I don't know what a double mitre saw looks like and I don't know what HMI stands for. If you can do a manual traverse of the axis with the encoder at a reasonably constant speed then looking at the A and B channels with a dual channel oscilloscope should let you confirm it is quadrature output. If it is then the output of each channel should be a square wave with a 50% duty cycle and the two waveforms should have a 90 degree phase shift between them. (It is possible that the output is a sine wave and it is squared up in the interface circuit.) To measure the resolution you will need to measure how much you need to move the axis for one cycle of one of the outputs. Probably moving the axis with a fine screw thread and using a dial gauge to measure the movement is the simplest way. The resolution will be one quarter if the distanced moved for a full cycle of one of the waveforms. Looking at the picture there does not look enough wires for it to use differential signals. The scale will need a common negative, a positive power supply (12 volts from what you have said.) and one wire for each channel (A, B, Z) for single ended ot two wires for each channel differential.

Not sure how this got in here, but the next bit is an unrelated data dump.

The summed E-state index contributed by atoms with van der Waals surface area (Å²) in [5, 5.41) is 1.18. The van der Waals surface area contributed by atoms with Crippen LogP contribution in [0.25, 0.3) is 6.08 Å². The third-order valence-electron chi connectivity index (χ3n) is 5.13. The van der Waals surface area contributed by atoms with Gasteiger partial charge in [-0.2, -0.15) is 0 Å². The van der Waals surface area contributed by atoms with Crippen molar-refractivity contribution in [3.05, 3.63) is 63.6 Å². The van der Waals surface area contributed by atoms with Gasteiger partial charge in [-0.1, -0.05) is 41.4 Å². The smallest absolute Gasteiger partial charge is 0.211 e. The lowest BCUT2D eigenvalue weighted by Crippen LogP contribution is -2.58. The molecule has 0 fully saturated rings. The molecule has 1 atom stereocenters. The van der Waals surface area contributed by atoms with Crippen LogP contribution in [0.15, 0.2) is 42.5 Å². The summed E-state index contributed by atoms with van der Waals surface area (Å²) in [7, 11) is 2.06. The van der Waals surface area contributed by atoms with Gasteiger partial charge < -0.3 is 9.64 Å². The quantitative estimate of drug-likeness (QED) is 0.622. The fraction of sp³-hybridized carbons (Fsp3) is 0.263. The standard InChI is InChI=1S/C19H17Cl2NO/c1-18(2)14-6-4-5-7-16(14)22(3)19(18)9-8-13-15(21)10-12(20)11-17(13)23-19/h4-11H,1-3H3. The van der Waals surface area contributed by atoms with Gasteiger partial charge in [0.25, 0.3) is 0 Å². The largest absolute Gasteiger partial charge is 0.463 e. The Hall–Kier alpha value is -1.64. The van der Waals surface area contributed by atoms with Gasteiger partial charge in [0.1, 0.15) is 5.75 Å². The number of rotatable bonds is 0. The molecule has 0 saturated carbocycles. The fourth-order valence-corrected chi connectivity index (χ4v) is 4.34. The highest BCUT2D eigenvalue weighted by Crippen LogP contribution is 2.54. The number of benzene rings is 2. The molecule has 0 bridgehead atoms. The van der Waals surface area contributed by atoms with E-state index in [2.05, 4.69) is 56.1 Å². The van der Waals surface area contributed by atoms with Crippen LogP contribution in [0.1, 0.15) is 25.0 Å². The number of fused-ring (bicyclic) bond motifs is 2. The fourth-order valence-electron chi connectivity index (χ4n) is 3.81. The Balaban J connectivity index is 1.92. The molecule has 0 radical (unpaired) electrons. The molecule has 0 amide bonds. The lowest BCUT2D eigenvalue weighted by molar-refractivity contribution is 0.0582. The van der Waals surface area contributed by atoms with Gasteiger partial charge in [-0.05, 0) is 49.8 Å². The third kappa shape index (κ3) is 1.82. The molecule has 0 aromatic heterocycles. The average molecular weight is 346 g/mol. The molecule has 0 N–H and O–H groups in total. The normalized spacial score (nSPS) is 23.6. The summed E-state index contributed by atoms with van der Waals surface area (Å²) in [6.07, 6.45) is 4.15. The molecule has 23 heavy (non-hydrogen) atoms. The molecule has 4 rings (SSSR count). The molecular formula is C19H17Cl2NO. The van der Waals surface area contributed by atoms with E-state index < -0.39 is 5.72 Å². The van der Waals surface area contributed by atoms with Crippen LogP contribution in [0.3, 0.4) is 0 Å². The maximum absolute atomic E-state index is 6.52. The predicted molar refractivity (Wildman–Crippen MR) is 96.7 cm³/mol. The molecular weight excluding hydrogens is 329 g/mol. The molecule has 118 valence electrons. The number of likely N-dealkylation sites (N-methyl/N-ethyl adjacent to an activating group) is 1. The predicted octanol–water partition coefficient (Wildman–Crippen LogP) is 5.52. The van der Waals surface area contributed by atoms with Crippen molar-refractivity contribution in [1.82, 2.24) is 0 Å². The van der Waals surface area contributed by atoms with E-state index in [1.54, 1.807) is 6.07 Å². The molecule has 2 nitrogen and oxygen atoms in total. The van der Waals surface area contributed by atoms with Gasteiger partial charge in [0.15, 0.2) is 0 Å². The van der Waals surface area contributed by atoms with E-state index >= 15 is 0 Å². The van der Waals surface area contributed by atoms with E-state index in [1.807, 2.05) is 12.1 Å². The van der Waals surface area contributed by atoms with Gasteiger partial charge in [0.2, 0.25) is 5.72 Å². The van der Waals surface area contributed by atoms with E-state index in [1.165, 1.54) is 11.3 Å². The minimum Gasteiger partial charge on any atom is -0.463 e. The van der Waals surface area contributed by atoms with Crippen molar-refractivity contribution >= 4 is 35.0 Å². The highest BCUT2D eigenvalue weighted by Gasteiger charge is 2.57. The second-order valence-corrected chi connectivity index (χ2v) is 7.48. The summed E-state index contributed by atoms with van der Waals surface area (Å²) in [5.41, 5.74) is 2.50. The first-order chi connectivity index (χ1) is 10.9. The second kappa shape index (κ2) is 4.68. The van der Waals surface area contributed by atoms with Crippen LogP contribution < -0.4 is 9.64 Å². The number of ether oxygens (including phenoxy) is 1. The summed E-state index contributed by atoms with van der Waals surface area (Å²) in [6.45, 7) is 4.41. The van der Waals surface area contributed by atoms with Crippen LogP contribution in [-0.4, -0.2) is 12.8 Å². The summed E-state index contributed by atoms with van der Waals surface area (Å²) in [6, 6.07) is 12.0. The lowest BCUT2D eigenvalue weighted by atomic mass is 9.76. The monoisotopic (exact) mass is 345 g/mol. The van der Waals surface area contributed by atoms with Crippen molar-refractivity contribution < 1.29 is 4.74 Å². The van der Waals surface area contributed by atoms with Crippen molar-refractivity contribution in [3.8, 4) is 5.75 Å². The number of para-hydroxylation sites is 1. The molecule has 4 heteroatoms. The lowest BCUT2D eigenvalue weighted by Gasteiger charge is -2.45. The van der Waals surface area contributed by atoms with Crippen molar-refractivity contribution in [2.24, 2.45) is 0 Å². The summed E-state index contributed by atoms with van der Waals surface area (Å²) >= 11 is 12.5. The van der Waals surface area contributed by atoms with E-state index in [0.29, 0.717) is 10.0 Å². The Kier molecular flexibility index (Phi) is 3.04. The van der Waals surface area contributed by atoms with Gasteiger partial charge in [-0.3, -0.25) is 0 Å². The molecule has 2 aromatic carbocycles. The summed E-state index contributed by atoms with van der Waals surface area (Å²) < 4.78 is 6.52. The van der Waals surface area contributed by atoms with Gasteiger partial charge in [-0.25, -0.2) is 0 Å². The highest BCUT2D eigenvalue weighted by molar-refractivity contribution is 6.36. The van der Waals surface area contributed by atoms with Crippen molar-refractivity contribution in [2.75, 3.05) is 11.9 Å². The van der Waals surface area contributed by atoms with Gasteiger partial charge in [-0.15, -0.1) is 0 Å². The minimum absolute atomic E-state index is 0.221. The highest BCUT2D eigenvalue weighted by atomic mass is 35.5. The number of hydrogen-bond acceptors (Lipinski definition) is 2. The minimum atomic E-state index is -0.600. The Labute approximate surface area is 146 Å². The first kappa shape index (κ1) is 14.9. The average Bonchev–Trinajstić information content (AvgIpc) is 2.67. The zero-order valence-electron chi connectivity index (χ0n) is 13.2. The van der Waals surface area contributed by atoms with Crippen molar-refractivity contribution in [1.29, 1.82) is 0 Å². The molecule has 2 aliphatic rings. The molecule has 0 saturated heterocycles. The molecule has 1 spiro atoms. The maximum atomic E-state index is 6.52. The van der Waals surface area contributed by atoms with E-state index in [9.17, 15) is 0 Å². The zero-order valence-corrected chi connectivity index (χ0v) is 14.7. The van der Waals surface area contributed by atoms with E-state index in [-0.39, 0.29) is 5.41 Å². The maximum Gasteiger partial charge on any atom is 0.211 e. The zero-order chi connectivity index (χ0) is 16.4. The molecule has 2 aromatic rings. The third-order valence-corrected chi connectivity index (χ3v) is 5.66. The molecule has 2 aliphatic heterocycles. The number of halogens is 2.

Les.
 

MaxHeadRoom

Joined Jul 18, 2013
20,898
MMI/HMI Man Machine Interface - Human Machine Interface.
The OP mentioned there is no Z axis, which are very rare on a linear scale, some do have what is known as a fiducial marker as equivalent, however.
The 24v rotary version's are generally open collector output,
In this case only 4 leads are needed mnimum if no marker.
Max.
 

cmartinez

Joined Jan 17, 2007
7,010
Yup, it's quite likely that that thing is a linear scale. If it's an old machine, it's most likely an optical one. Or it could be of the magnetic type if more recent. What's almost certain is that it's of a digital, differential output one. In either case, those things tend to fail for three main reasons:
  1. Misalignment of the head, which can be fixed by a simple readjustment using shims and a few tools.
  2. Broken wires due to fatigue, the simple solution being changing said wires. Just make sure you use shielded twisted pairs.
  3. Broken head or broken scale. The head can break due to impact, and the scale also due to impact or scratching. In this case a complete replacement is recommended.
 

MaxHeadRoom

Joined Jul 18, 2013
20,898
You missed contamination, if it were the glass version with photo-etched glass!.;)
But I see a retro-reflective track in the scale body.
If so it indicates a fairly coarse resolution!
Max.
 

mcardoso